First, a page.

It took some effort to get into the RP community. I didn’t come into CO via Virtue, like so many other players. so I felt like a stranger. I’m very slow to assert myself in the company of strangers. Rune (of the Silver Age Sentinels) was very helpful; I had made contact with him on Atomic Think Tank, bemoaning my outcast plight and he was kind enough to take me into his wing and introduce me to bits of the online community. I was waylaid when my computer died and I missed the first Bloodmoon (an event in Champions Online), but I was back shortly after, and I began making contact with CORP (Champions Online Role Players) members. So I insinuated myself into RP like a fungus, making a lot of friends at once. But I hate cliques, and I like to be as open to as many options as possible. That’s why, RP-wise, my PC Thundrax often appeared to be the Wolverine of the Champions Online universe, guest-starring everywhere. It also gave him a much higher profile than he should have had.

The transition from tabletop to online hasn’t always been smooth. You lose a lot of communication without the face to face element, and it’s even harder to maintain engagement. You always wonder if the person who dropped out did so because they DCed (disconnected), or they just lost interest in the scenario. There’s a definite disconnect in RP approaches, based on how the player came into RP. I like scenario-drive play, modeled on tabletop sessions, but then you get people who didn’t come into MMOs from tabletop, who don’t realize how to conduct themselves in a scenario, who hate structure, and they can get downright nasty to people who stage scenarios, accusing them of an elitism that is often unwarranted. Then you get people who come from tabletop who aren’t used to such a mobile RP environment, one that often plays more like a LARP than a traditional tabletop group, and they ghettoize hub based play. It can lead to fractionalization and hurt feelings.

If we were to look at RPG’s in ages, like comics, where do you think we are now? What do you think the future of RP will look like?

Sadly, I think we’re in the Copper Age. With the exception of single-player RPGs such as Fallout, monetization and the need to marry content with the need to put food on the developers’ tables. The cycle of stimulus-reward is constant, at least in smaller titles, and whatever the developers think will immediately sell gets priority. There are few “long tails”. How will the future look? I think we’re getting toward the end of the development of graphic technology, but whether we’ll be doing 8K+ tech in VR or on a screen remains to be seen. I really hope we get to new ease of customization of RPs powerful and easy to use construction sets, built for collaborators to bring their strengths to a project.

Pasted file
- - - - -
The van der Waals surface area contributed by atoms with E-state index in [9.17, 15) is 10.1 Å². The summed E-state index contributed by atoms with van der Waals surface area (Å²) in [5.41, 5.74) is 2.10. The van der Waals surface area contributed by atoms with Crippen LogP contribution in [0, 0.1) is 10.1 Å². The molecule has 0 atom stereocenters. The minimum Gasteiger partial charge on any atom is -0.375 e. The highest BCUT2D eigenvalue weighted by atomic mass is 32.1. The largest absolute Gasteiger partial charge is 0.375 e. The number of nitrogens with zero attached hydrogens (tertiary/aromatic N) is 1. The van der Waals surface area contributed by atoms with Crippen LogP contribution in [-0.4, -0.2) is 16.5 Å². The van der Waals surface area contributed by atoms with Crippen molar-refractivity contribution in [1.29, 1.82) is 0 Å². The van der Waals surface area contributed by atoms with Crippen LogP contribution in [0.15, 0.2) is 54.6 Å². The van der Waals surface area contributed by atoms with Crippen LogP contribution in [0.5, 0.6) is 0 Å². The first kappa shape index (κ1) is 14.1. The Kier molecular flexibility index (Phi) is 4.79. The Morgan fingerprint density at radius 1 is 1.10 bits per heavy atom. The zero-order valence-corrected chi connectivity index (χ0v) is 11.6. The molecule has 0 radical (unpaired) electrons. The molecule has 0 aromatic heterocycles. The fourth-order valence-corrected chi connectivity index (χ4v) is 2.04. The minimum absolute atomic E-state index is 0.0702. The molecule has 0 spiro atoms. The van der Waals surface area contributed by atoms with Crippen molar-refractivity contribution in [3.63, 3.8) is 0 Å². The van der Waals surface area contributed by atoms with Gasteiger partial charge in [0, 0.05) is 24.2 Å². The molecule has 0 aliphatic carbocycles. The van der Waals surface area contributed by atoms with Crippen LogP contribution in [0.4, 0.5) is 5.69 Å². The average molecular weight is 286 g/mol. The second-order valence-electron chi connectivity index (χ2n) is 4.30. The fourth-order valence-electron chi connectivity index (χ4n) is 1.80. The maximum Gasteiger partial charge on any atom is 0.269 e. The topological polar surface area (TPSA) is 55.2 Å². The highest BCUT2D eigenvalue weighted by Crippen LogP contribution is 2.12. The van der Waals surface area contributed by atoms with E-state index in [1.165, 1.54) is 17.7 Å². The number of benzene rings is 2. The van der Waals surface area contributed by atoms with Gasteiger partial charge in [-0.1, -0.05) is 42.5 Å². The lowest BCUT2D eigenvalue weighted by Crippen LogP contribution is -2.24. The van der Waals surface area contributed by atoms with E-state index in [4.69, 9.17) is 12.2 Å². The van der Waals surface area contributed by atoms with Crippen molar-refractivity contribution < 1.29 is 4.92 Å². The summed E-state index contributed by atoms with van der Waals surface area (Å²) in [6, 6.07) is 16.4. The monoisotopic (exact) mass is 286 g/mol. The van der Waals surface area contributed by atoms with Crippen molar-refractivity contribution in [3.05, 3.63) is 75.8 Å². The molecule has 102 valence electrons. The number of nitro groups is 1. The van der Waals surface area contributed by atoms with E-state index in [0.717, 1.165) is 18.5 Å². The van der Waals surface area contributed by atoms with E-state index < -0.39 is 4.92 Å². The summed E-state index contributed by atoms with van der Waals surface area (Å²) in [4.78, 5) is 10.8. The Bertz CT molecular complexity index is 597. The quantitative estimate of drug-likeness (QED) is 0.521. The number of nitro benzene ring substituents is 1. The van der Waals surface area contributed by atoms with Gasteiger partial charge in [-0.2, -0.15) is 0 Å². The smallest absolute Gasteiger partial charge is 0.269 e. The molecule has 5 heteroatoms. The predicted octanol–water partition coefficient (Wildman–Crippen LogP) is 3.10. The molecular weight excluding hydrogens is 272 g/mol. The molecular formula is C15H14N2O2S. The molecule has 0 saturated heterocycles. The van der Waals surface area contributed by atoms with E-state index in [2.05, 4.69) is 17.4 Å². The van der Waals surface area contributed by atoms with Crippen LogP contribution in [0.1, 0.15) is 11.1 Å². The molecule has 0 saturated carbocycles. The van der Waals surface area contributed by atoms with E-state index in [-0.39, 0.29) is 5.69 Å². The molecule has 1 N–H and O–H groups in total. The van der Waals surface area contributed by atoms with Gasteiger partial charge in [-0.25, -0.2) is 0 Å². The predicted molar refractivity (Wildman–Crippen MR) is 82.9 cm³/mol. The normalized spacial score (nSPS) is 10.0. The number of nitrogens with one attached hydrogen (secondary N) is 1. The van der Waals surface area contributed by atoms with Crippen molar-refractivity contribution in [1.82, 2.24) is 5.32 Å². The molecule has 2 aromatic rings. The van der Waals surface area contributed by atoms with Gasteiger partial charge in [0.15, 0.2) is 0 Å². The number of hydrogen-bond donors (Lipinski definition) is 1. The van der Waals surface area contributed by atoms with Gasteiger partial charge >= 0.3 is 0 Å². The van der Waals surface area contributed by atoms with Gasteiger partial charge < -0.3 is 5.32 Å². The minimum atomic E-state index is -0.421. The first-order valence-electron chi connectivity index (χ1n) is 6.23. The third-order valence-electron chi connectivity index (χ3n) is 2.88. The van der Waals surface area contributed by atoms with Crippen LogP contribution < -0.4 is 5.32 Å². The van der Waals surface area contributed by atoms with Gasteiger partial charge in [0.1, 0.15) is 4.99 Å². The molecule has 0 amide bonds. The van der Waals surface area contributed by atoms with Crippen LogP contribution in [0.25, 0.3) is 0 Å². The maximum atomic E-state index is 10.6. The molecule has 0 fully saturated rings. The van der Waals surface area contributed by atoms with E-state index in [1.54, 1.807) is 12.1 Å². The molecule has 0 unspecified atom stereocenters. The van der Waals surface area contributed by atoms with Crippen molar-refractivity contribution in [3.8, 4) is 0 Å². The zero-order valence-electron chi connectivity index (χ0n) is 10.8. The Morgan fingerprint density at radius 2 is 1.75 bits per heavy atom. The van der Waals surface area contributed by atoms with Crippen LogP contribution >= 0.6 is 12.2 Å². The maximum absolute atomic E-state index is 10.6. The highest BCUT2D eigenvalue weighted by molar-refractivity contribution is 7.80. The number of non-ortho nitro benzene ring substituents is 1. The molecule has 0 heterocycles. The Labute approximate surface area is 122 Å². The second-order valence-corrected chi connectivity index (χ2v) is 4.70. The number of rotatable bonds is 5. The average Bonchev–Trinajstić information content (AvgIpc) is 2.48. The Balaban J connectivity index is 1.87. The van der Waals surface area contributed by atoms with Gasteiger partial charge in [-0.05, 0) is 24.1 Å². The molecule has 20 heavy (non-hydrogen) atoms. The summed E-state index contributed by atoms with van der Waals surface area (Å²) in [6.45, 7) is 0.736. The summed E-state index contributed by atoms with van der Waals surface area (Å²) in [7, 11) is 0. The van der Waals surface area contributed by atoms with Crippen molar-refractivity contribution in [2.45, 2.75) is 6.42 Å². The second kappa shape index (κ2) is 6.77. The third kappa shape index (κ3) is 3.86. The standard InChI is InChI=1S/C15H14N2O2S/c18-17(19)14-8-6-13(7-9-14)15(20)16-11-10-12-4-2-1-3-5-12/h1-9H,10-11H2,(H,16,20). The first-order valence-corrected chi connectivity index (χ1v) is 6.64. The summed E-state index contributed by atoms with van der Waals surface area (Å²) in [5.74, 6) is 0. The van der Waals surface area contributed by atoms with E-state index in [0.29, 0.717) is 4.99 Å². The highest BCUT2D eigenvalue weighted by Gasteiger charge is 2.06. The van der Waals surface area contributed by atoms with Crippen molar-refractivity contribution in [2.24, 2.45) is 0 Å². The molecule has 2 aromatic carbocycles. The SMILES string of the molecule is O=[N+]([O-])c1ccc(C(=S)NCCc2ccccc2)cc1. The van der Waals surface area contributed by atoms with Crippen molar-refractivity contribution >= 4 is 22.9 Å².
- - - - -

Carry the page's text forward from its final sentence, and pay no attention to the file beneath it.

But my priorities aren’t the same as other people’s. People who work on something like the Foundry (a content creation system available in a the MMORPG Start Trek Online) spend a lot of time niggling over environments in a way that doesn’t appeal to me in the least; I want a good story with good fights, if appropriate and I’m happy with very little work on customization. That’s why I want good collaboration tools, so we can have the best of both worlds. My vision for future RPGs is more along the lines of people working on a wiki together. One person making a remake of CoX? Unfeasible. But a hundred? A thousand? Very doable.

When role-playing with others, what do you think are the key elements you want to keep in mind while playing face to face or in person? Are they the same from medium to medium, or do they differ? What makes a good role-player in person? What make a good role-player online?

I think the lack of personal contact in MMOs mean that we have to work much harder to support each other and build chemistry as a group. Looking at recent sessions I ran that were unsatisfying, I realize that I couldn’t just rely on the central premise for the player to react to the situation, I had to work more actively to incorporate them. I think players can also do some heavy lifting here: if a player only interacts with the GM or a single other player in a scenario, it’s far more likely to be a failure than if the player is reaching out to the group, having broader interactions with more people. RP is a collaboration of players and GM, and no one should be left out in the cold. We lift each other.